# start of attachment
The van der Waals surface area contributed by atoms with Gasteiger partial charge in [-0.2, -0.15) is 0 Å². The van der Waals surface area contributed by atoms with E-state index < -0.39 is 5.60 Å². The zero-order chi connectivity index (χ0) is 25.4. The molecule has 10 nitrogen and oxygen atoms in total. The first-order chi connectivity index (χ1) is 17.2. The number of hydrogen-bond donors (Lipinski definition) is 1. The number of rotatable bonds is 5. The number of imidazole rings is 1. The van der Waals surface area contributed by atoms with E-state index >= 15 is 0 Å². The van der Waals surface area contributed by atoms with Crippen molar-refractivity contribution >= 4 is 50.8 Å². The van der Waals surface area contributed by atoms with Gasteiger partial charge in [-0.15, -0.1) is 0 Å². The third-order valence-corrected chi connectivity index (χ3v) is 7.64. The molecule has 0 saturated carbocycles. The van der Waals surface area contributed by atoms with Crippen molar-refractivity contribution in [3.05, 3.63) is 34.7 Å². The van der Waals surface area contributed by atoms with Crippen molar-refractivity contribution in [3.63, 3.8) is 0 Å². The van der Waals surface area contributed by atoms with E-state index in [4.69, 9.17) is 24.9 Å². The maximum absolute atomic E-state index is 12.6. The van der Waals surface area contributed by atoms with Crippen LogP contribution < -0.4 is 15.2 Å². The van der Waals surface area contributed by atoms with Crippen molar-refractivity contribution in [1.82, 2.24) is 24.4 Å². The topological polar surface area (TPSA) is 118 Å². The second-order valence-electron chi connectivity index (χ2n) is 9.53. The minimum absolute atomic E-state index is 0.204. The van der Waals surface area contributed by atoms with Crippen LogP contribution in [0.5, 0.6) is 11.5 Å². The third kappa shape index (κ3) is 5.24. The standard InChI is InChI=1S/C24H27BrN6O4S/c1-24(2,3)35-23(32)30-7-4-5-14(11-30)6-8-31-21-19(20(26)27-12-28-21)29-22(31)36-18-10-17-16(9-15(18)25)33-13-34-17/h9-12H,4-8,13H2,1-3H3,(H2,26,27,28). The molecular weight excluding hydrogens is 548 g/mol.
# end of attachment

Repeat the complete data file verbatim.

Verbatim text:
The van der Waals surface area contributed by atoms with Gasteiger partial charge in [-0.2, -0.15) is 0 Å². The van der Waals surface area contributed by atoms with E-state index < -0.39 is 5.60 Å². The zero-order chi connectivity index (χ0) is 25.4. The molecule has 10 nitrogen and oxygen atoms in total. The first-order chi connectivity index (χ1) is 17.2. The number of hydrogen-bond donors (Lipinski definition) is 1. The number of rotatable bonds is 5. The number of imidazole rings is 1. The van der Waals surface area contributed by atoms with E-state index >= 15 is 0 Å². The van der Waals surface area contributed by atoms with Crippen molar-refractivity contribution >= 4 is 50.8 Å². The van der Waals surface area contributed by atoms with Gasteiger partial charge in [-0.15, -0.1) is 0 Å². The third-order valence-corrected chi connectivity index (χ3v) is 7.64. The molecule has 0 saturated carbocycles. The van der Waals surface area contributed by atoms with Crippen molar-refractivity contribution in [3.05, 3.63) is 34.7 Å². The van der Waals surface area contributed by atoms with Crippen molar-refractivity contribution in [3.63, 3.8) is 0 Å². The van der Waals surface area contributed by atoms with E-state index in [4.69, 9.17) is 24.9 Å². The maximum absolute atomic E-state index is 12.6. The van der Waals surface area contributed by atoms with Crippen LogP contribution < -0.4 is 15.2 Å². The van der Waals surface area contributed by atoms with Crippen molar-refractivity contribution in [1.82, 2.24) is 24.4 Å². The topological polar surface area (TPSA) is 118 Å². The second-order valence-electron chi connectivity index (χ2n) is 9.53. The minimum absolute atomic E-state index is 0.204. The van der Waals surface area contributed by atoms with Crippen LogP contribution in [0.5, 0.6) is 11.5 Å². The third kappa shape index (κ3) is 5.24. The standard InChI is InChI=1S/C24H27BrN6O4S/c1-24(2,3)35-23(32)30-7-4-5-14(11-30)6-8-31-21-19(20(26)27-12-28-21)29-22(31)36-18-10-17-16(9-15(18)25)33-13-34-17/h9-12H,4-8,13H2,1-3H3,(H2,26,27,28). The molecular weight excluding hydrogens is 548 g/mol.